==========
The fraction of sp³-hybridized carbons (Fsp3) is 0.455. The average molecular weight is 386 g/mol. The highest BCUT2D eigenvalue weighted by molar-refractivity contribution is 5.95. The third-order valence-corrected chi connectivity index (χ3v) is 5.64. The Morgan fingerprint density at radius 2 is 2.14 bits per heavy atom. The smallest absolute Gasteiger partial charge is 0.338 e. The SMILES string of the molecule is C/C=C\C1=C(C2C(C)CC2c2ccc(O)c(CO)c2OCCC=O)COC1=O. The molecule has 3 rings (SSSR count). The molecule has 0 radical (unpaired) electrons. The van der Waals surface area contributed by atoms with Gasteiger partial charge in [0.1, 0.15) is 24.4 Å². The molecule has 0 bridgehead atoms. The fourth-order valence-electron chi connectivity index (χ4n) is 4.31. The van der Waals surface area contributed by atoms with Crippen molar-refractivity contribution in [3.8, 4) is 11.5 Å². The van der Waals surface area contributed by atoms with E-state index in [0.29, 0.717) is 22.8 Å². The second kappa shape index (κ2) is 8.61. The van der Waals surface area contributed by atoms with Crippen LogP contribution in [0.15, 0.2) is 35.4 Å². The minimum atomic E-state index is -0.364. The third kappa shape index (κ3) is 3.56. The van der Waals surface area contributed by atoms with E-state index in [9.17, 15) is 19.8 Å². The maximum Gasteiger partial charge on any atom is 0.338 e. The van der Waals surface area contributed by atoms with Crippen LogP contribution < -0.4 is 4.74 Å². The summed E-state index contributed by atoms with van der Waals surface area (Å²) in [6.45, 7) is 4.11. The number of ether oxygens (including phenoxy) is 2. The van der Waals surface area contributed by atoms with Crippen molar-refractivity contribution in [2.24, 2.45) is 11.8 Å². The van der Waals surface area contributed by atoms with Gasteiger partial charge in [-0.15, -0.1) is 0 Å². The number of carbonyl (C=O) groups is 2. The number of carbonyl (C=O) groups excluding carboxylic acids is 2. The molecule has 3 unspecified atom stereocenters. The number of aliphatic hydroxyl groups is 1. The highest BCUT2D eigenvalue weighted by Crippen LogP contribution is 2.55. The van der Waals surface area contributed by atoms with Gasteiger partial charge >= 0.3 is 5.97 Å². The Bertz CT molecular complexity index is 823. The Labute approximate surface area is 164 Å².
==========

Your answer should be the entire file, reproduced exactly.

The fraction of sp³-hybridized carbons (Fsp3) is 0.455. The average molecular weight is 386 g/mol. The highest BCUT2D eigenvalue weighted by molar-refractivity contribution is 5.95. The third-order valence-corrected chi connectivity index (χ3v) is 5.64. The Morgan fingerprint density at radius 2 is 2.14 bits per heavy atom. The smallest absolute Gasteiger partial charge is 0.338 e. The SMILES string of the molecule is C/C=C\C1=C(C2C(C)CC2c2ccc(O)c(CO)c2OCCC=O)COC1=O. The molecule has 3 rings (SSSR count). The molecule has 0 radical (unpaired) electrons. The van der Waals surface area contributed by atoms with Gasteiger partial charge in [0.1, 0.15) is 24.4 Å². The molecule has 0 bridgehead atoms. The fourth-order valence-electron chi connectivity index (χ4n) is 4.31. The van der Waals surface area contributed by atoms with Crippen molar-refractivity contribution in [3.8, 4) is 11.5 Å². The van der Waals surface area contributed by atoms with E-state index in [0.29, 0.717) is 22.8 Å². The second kappa shape index (κ2) is 8.61. The van der Waals surface area contributed by atoms with Crippen LogP contribution in [0.15, 0.2) is 35.4 Å². The minimum atomic E-state index is -0.364. The third kappa shape index (κ3) is 3.56. The van der Waals surface area contributed by atoms with E-state index in [9.17, 15) is 19.8 Å². The maximum Gasteiger partial charge on any atom is 0.338 e. The van der Waals surface area contributed by atoms with Crippen LogP contribution < -0.4 is 4.74 Å². The summed E-state index contributed by atoms with van der Waals surface area (Å²) in [6.45, 7) is 4.11. The number of ether oxygens (including phenoxy) is 2. The van der Waals surface area contributed by atoms with Crippen molar-refractivity contribution in [2.24, 2.45) is 11.8 Å². The van der Waals surface area contributed by atoms with Gasteiger partial charge in [-0.15, -0.1) is 0 Å². The number of carbonyl (C=O) groups is 2. The number of carbonyl (C=O) groups excluding carboxylic acids is 2. The molecule has 3 unspecified atom stereocenters. The number of aliphatic hydroxyl groups is 1. The highest BCUT2D eigenvalue weighted by Crippen LogP contribution is 2.55. The van der Waals surface area contributed by atoms with Gasteiger partial charge >= 0.3 is 5.97 Å². The Bertz CT molecular complexity index is 823. The Labute approximate surface area is 164 Å².